You’re unlikely to be hired as a result of a phone interview alone, but they are increasingly used by hiring managers to screen candidates before meeting them in person.
Your goal when phone interviewing should be to communicate your interest in, and capacity to succeed at the position before progressing to more in-depth discussion at later interviews. Here are some things you should do before, during and after the call to ensure you make it to the next interview.
1. Make sure you’re all set-up to take the call.
Find a quiet place to speak where you know you’ll get phone signal. Mute your computer and phone so you won’t be distracted by notifications during. It’s also helpful to have a glass of water with you just in case.
Don’t forget to check your voicemail message as well. If you do miss the interviewer’s call, you want the voicemail they hear to be professional.
2. Prepare as you would for an in-person interview, but keep your notes close-by.
Though a phone interview may not be as lengthy as a face-to-face, you should take it just as seriously. Prepare for common interview questions and research the company thoroughly.
Phone interviews can be pretty awkward, but they do come with some benefits you should take advantage of. Have a copy of your CV and cover letter near you, and highlight the most relevant things you might want to mention. You can also make bullet-point notes about your skills and from your research on the company to refer to – just be wary of reading off the page and sounding flat.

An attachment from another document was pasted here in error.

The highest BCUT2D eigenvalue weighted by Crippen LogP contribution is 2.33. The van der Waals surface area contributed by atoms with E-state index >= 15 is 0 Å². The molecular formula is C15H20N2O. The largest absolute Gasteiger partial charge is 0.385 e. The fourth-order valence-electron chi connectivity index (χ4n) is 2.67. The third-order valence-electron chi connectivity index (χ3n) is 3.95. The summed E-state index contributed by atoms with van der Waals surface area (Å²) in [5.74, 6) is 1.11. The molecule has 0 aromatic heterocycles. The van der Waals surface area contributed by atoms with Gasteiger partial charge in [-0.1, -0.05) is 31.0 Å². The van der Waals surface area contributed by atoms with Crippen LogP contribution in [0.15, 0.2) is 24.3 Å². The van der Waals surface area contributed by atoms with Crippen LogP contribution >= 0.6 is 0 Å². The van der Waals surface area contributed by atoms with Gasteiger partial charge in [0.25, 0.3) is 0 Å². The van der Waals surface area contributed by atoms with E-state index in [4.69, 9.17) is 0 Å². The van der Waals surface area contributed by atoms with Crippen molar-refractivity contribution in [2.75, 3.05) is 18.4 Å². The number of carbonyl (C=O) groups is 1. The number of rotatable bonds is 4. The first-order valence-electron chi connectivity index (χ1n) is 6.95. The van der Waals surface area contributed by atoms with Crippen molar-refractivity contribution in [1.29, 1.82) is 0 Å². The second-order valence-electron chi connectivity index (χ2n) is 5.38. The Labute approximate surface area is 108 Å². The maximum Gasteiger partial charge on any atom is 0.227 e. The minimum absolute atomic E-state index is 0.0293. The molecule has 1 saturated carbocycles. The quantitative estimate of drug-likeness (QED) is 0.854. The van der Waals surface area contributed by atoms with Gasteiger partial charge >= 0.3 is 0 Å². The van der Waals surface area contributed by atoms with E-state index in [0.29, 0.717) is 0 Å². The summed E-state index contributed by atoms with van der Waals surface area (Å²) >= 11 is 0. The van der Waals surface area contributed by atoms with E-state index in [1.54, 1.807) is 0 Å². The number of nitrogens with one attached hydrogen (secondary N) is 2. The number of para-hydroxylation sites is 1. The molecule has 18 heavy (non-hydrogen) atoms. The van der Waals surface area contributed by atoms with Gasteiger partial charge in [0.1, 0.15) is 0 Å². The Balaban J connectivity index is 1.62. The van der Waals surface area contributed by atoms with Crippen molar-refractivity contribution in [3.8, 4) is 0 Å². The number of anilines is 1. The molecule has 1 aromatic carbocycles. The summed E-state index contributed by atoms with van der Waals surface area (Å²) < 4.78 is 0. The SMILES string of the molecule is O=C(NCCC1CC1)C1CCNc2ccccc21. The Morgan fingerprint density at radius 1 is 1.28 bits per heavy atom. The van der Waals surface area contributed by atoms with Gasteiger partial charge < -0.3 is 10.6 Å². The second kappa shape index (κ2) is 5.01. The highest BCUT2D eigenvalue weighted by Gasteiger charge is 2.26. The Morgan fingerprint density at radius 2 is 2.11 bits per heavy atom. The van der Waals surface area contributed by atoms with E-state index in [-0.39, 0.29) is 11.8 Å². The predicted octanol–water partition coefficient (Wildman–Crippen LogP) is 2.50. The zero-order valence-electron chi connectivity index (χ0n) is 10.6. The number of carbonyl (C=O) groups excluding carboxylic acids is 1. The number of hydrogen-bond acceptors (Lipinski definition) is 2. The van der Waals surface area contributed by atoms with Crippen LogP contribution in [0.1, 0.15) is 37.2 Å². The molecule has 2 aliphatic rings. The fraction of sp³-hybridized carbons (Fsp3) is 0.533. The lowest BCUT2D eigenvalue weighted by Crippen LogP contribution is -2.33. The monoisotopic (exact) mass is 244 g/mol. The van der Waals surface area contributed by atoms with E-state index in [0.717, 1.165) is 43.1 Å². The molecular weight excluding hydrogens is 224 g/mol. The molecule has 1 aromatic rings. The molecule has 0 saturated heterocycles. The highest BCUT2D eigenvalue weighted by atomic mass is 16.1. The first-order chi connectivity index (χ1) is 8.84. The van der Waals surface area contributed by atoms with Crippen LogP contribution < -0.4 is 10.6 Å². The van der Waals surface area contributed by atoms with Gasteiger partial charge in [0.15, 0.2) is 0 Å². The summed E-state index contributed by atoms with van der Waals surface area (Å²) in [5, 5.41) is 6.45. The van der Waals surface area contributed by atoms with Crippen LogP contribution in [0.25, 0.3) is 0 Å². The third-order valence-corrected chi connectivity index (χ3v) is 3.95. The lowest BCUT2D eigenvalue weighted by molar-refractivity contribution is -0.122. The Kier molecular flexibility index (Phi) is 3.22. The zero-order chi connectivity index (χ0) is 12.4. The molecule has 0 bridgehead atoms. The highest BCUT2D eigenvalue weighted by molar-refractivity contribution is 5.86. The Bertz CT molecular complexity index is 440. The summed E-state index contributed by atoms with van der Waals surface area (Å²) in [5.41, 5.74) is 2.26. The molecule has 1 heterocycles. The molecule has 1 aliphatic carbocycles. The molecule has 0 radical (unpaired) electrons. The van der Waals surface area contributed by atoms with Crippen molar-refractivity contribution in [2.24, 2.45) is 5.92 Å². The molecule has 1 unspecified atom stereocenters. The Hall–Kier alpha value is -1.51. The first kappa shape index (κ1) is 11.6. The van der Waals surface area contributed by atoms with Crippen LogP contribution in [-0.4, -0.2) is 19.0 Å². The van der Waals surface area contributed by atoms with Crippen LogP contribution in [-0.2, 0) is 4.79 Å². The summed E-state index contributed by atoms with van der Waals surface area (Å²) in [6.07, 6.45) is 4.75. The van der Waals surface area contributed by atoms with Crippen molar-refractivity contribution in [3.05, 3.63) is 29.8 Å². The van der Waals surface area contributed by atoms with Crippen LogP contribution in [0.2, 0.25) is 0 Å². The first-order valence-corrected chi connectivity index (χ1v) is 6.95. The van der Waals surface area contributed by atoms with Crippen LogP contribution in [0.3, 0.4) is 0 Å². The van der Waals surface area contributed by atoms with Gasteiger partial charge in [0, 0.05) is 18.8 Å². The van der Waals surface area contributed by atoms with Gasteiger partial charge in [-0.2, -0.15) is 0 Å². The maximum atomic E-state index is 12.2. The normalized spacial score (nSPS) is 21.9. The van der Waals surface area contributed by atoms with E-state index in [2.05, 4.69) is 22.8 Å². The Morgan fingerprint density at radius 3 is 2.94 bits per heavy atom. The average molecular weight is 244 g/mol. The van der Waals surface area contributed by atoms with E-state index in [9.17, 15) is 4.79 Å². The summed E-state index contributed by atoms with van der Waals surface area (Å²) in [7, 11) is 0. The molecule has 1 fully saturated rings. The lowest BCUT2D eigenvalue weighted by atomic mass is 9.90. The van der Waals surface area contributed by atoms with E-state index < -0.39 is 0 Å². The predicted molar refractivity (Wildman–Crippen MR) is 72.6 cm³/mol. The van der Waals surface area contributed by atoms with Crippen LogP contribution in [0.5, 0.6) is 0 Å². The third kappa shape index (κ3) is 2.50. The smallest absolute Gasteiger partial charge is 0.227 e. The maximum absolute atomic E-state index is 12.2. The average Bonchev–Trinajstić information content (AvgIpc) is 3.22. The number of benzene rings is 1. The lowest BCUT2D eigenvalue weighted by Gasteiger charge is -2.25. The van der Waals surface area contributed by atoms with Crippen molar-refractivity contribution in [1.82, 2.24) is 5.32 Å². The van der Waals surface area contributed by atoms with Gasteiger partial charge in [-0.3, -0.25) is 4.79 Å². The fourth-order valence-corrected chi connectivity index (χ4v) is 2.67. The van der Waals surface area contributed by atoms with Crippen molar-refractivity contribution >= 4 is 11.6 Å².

Keep a pen and paper ready to take notes once the interview commences too. You should prepare some questions to ask the interviewer beforehand, then you can cross any off that are answered and add to existing ones as you go along.
3. Answer the phone assertively.
It’s best to always answer your phone by confirming to the recruiter that they have the right person and that you’re ready to talk. The simplest way to do this is by saying, “Hi, this is [your name]”.
Make sure you keep your interview notes, CV and cover letter easily accessible – especially if you aren’t 100% sure what time to expect a call. It’s important not to sound like you’re scrambling to find somewhere you can talk, or worse, like you don’t remember applying for the position.
4. Don’t forget to show you are engaged.
Phone interviews are uniquely challenging because you can’t communicate visually or via body language. The interviewer can’t see you gesticulating or smiling as you talk, so it’s important to make sure these marks of enthusiasm come through in your voice. Say “yes” every so often when you would otherwise nod so the interviewer knows you’re still listening.
The key to phone interviewing successfully is giving energy and enthusiasm. Louise Norris, Resourcing Project Leader at KFC, told GradTouch that “the people who impress are the ones who just want to have a chat with you, ask you questions and treat the recruiter like a human being and not someone to be scared of or revered.”
So, don’t forget to ask questions based on the notes you’ve been making over the course of the interview – it shows you’re paying attention and are interested in what they’re talking about. If you're stuck for what to ask, here are some good questions that will make you stand out.
5. Finally, thank them for calling and make it clear you’re interested (if you are!)
If the answers to your questions about the company’s culture and life at the office were the kind of thing you wanted to hear and you’re still very much interested in getting the job – tell them. As you round off the discussion, thank the interviewer for calling and make it clear you want to move forward in the hiring process. Afterwards, send them an email to thank them for their time.